Credit: St George's International School Luxembourg

St George's International School Luxembourg has committed to achieving net-zero greenhouse gas emissions as part of its new "School Climate Pledge", unveiled today in the presence of Luxembourg's Minister for the Environment, Climate and Sustainable Development, Carole Dieschbourg, and British Ambassador Fleur Thomas.

The pledge is part of the school's decarbonisation plan and is aimed at helping to broaden students' understanding of emissions, climate change and how everyone can make a difference.  

St George's Principal Dr Christian Barkei explained that the climate pledge aimed to significantly reduce the school's emissions with a goal of net zero. This will promote and support the EU 2030 Climate Target Plan and the Paris 2050 targets ahead of COP26 in Glasgow, Scotland, next month.

Dr Barkei added that the students and staff planned to achieve their goal through projects to reduce and offset greenhouse gas emissions, including reducing school traffic, assisting with reforestation programmes, green procurement, weekly meat-free days in the canteen and more. "Everyone can make a difference – and these little daily differences in behaviour and consumption can be straightforward and simple, but they do add up to substantial and lasting change", he said.

The pledge has been driven by St George's Sustainability Coordinator, Anne-Marie McHugh, with the assistance of the school's "Climate Action" students and staff across primary and secondary.

"Our students are well informed about climate change and their future, and they regularly ask staff what the school can do to tackle climate change". Ms McHugh said. "The School Climate Pledge is about empowering our students by creating a platform that promotes a school environment that is more sustainable. We believe this will help our students innovate new ways for positive change and prepare them for the future".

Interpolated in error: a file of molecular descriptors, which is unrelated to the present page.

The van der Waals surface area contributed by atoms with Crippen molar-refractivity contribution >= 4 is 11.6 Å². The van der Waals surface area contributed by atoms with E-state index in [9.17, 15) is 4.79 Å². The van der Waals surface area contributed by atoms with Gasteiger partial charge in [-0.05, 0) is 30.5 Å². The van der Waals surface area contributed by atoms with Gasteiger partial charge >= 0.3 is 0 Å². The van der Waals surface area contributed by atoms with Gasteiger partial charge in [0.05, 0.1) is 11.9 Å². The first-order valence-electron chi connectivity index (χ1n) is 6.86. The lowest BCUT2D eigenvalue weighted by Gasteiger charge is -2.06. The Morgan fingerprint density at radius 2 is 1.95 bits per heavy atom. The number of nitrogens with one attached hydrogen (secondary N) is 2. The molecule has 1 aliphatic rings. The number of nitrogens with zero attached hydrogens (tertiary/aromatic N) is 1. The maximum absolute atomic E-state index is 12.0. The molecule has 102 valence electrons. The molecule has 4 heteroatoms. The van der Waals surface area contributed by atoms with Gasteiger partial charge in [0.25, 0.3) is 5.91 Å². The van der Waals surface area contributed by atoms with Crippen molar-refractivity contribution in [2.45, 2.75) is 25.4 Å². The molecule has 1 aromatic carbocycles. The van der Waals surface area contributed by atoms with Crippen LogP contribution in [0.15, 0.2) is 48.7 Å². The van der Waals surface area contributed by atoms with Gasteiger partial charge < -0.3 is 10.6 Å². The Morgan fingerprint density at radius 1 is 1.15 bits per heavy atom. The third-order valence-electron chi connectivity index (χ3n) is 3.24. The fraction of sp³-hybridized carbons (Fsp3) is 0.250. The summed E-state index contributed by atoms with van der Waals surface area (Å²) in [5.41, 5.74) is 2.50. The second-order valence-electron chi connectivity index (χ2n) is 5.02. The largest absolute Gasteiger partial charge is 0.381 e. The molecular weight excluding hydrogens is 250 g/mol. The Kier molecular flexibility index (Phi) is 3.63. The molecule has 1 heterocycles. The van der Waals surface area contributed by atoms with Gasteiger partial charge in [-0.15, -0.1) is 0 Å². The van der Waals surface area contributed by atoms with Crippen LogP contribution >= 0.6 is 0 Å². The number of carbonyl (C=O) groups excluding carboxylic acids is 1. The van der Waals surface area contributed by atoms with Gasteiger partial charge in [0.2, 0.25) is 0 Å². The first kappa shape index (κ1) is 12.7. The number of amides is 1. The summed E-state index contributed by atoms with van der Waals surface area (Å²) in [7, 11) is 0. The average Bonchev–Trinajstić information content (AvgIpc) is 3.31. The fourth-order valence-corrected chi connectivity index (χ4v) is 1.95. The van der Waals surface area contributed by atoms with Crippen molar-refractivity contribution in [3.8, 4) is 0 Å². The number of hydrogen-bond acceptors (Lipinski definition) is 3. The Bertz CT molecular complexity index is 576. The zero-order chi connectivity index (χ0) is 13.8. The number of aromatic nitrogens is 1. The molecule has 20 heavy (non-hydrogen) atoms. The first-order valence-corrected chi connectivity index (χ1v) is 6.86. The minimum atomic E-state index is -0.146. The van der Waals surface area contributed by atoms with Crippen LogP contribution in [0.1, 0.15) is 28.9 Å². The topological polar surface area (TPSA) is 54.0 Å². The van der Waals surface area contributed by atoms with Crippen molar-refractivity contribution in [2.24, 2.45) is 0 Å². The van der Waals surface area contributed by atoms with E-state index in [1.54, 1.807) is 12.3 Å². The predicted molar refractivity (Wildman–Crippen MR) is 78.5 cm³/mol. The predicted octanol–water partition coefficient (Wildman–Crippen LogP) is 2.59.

St George's has estimated that it generates an average of 600 tonnes of greenhouse gas emissions per year through school services. It forecasts that more than 100 tonnes of emissions can be avoided with planned projects over the next couple of years. 

Environment Minister Carole Dieschbourg said that the school climate pledge not only showed great commitment but also provided the opportunity to engage students in climate action. "The involvement of students, their experiences and motivation to take action to make their school more sustainable is what makes this effort so remarkable. Harnessing the power of education to combat climate change is crucial, but only when knowledge is combined with a sense of connection and caring, climate action can follow", she said.

The climate pledge also provided an opportunity for British Ambassador Fleur Thomas to discuss the 26th United Nations Climate Change conference (COP26), which is being hosted by the United Kingdom in Glasgow from 1 November. 

"We are committed to working with all countries and joining forces with private-sector stakeholders, civil society and academia to implement the Paris agreement and to reach the goals of COP26", the Ambassador explained. "Fostering youth participation is key to achieving our climate goals and the St George's International School Climate Pledge is a fine example of an enhanced local climate action to fight against climate change".

Primary and secondary students presented a musical piece and drama sketch developed to help explain the pledge, before unveiling an artwork with almost 200 clay leaves containing environmental promises written by students. The pledge was then read out in English and Luxembourgish.